The Frames of Leadership

The Social Age rewards agility: the ability to frame and reframe problems, to deploy our communities and experiment, question and react at speed. It’s less about mastery of process, more about communication and collaboration. Social Leaders demonstrate a rounded skill set: a holistic mastery of these skills and a consistent demonstration of these behaviours over time. Reputation is founded upon this consistency.

The Frames of Leadership

We can reduce leadership to be viewed within different frames, but it’s only in the holistic application that we can be effective.

In traditional terms, it’s a mixture of hard and soft skills: sure, there is an element of technology that needs to be mastered, but there is very little process. Social Leadership is more about storytelling, sharing and reciprocating than it is about performance reviews and competency frameworks. It may exist alongside these things, but the authority is garners is consensual, granted through the community.

Agile organisations need frameworks for control that are balanced by capabilities of social leadership. Rely too much on control and you become stagnant, lethargic, unable to be agile.

A large component of Social Leadership is to do what’s right: what’s right for the organisation and what’s right for individuals. To do what’s right even beyond what the regulation of law tells us we must do. It’s about propagating fairness and equality through all our decision making.

We can reduce leadership to individual frames and, indeed, seek to master the skills in each, but in it’s application, it’s something that is lived holistically. It’s the exhibited behaviours of Social Leadership that make the social leader. It’s less about talk, more about action.

The NET Model - two layers

The NET Model of Social Leadership in full, showing the three Dimensions and nine Components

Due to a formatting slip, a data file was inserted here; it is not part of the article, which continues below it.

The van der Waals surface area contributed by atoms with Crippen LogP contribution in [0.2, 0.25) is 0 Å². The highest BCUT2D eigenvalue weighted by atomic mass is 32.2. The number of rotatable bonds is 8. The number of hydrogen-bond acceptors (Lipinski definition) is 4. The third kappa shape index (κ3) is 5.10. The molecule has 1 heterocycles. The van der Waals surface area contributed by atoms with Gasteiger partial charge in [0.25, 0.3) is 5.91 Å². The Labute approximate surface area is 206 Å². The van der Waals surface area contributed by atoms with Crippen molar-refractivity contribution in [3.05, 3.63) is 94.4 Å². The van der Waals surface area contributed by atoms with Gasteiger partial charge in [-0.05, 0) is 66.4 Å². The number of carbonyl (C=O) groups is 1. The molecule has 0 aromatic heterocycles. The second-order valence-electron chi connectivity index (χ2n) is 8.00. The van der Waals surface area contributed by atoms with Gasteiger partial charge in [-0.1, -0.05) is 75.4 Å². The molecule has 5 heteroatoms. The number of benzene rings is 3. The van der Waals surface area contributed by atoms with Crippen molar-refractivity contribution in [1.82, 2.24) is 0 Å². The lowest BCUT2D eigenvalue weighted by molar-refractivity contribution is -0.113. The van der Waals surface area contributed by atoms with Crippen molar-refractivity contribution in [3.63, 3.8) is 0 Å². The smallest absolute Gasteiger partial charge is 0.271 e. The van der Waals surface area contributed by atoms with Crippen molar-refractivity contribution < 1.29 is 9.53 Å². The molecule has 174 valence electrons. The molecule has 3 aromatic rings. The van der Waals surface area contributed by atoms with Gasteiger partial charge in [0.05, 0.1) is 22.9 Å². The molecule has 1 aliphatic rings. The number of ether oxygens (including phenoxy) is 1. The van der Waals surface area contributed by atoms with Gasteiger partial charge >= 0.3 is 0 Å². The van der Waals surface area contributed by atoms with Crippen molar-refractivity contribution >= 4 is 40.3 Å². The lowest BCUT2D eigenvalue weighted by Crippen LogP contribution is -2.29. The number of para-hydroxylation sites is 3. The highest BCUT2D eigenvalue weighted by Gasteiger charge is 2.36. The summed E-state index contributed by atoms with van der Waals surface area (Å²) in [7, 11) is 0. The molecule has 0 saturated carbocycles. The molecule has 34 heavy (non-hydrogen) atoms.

The NET Model outlines nine core components, grouped into three Dimensions. The first, ‘Narrative‘, is about taking a stance, about deciding how you will be understood, what you will be known for. We curate accordingly, shape stories in line with this and share them appropriately. The skills learnt around Narrative enable the Social Leader to act with consistency and reflect on the consequences of their actions.

The second Dimension is about Engagement: it’s about understanding the role and purpose of communities and the many different ways we engage within them. Right in the middle of the model sits Reputation: wrought through the stance we take, the stories we tell and the ways in which we contextualise and share them. Reputation cannot be faked: the authenticity in our stories can only be lived, and authenticity, for both organisations and individuals is a core part of trust and integrity. Authority, founded upon that reputation, is socially granted and moderated.

Finally comes Technology, but not the skills of operating systems, rather the ways that the technology facilitates the conversations, facilitates us to be better. Social Capital, right in the middle of this section, explores notions of humility and equality in Social Leadership: doing what’s right and the responsibilities that come with our social authority.

Responsibility comes with authority: the prize is not the power. The prize is the fairness we create when we exercise it.

We can view leadership in frames, separate components, different competencies, but it’s in it’s exercising that our reputation is forged and it’s in the exercise of power that we do right or wrong.